It’s been a great week for light. I splashed around in it yesterday, and splashed around in it today. Well, what can you expect for a creature of the grasslands? You have to shrink that distance somehow. Being able to read waves of light for what lies behind them helps. The most important of these colours, is brightness. As my ancestors knew it many thousands of years ago when they were living in Central Asia, it was a colour we might call light, and contained a whole host of contemporary colours: blue, yellow, gold, white, black, blonde …. It was what caught the eye: a flash that drew you to it. In other words, it was something that caught your eye at a distance and drew your legs to it, and there you were, most likely at water or food, or it was something you avoided, the danger of enemies, and so on. In today’s world, we call this instant ability to read the world “beauty.” Here’s some, revealing a long story about big sage (and a salsify intruder) in summer drought.
Such beauty warrants some admiration. For most of history, the ability to transcribe this beauty onto objects was a means of honing this skill, and was called “art.” Today, we just say, “Oh, he has an eye for colour.” Truer words were never said.
To my ancestors, really, there were only two colours in the images above: light and life, green as all get out. The other colour was red. The smokebush below is holding some up into the morning sun. Again, it draws the eye, but not with a quick look like the light in the seed hairs to its left. This look is slow and pools like blood, and blood, we know, is dark or bright, depending upon whether it flows out to the limbs or flows back to the heart, whether it is flowing freely or thickening, or whether it is in a deep wound or a shallow one.
It is, in other words, the colour of darkness. But that’s not the point I wanted to make today, not directly at any rate. For that, do have a look at how much information the blending of the two colours, light and life, can give:
In the above image, the leaves are casting various qualities of shade, mixed with various shades of light. As my ancestors knew, it’s not light and dark that are being viewed here, but quality and shade, or if you like, two forms of intensity, blending and standing in contrast, as it is with blood.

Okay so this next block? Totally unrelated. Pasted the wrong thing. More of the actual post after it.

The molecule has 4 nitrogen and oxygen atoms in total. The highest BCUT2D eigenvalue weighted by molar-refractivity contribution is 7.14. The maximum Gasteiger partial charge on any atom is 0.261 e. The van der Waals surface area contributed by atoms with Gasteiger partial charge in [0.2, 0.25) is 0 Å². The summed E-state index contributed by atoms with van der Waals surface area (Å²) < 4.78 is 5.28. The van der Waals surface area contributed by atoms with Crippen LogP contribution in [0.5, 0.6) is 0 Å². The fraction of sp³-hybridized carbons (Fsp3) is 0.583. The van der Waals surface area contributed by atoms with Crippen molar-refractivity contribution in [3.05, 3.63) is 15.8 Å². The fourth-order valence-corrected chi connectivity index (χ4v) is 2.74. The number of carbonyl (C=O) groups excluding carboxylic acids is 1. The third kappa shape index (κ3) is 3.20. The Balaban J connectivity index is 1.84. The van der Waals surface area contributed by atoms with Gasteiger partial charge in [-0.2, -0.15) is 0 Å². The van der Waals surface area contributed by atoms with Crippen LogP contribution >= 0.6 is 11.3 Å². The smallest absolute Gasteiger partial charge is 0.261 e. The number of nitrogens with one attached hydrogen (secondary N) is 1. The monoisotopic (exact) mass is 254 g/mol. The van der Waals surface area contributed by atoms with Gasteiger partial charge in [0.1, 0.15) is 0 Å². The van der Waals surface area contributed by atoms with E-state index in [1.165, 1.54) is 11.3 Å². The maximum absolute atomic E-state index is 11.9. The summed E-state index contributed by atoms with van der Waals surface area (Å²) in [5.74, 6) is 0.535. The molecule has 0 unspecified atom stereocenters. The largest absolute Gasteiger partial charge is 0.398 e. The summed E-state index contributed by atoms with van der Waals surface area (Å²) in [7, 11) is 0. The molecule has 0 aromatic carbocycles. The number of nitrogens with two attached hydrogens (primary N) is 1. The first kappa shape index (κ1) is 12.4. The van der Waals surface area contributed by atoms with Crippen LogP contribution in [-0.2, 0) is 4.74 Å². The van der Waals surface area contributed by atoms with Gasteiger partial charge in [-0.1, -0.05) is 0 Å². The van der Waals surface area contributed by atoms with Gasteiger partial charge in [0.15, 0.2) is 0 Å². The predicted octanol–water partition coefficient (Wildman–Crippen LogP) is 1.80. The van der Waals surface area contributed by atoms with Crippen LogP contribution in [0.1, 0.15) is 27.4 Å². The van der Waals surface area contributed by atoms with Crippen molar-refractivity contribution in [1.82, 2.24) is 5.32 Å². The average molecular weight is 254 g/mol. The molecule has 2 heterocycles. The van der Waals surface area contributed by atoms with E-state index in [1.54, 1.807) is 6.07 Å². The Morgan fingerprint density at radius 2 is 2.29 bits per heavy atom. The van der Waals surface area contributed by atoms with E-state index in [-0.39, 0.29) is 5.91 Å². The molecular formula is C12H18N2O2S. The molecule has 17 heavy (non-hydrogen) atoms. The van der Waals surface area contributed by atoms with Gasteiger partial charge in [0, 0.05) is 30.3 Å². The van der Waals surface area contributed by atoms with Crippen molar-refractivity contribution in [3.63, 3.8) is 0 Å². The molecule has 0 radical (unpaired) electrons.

The same below, with arrow-leafed balsam root leaves in their last week, but in a palette closer to light than to life. Sure, the leaves start out as life, but then they become light …
… and then they curl into shade, and this physical form of shade remains.
And all the history of the leaf, and the year it has lived through, can be read, as we say, “in this light.” We might have forgotten this language, but the words haven’t.
So, let’s look at my bee garden, taken in streams of bright morning light that wash the garden away. These poppies, lilies, calendulas and gloriosa daisies, to name a few, have set out colour to catch the eyes of bees, but ours as well. Look how they are “shades of colour”, the language would say, or “hues.”
Trust that language. It knows that colour is a kind of shadow, and that “hues” are the colour of the sky at dawn, when the darkness is “lit”, or turned white. As it warms, these shades appear, all partially formed. This is the colour knowledge that Goethe argued in 1820, and quite different than that of Newtonian physics. That’s not the beauty I wanted to look at today. To eliminate most of the variables of shade, let’s go very simple, and look at the blue-gold-white-black (all one colour, remember) glint that catches the eye and makes the body follow, first on the hill…
… then in a ditch …
… and then in my garden, where the hill has come down to visit, drawn by the flash of dawn as well (even in the early evening.) First, shallots in flower…
… then garlic exuberantly taking to the sky …
… and then both wild and domestic bees in the oregano. Note the subtle variations in mood. Your eye is precise enough to read all this information and give it emotional information, or mood.
That mood is shade. Here is how it reveals the chamomile:
… and the dill
… and the salad chrysanthemums.
In one tiny range of light mixed with shade, of the sun coming to light, so many moods, expressed by the life they have come through, and able to be read there. When we say, “casting light on an argument,” we mean just this, not a beam of light from a flashlight, but our ability to read the argument once it is revealed, and to reveal the life within it, that is to say the life that gave it forth and continues through it.
And comes from it again as seed. Our eyes are built to notice this seed.
Wherever on the dark earth it may be.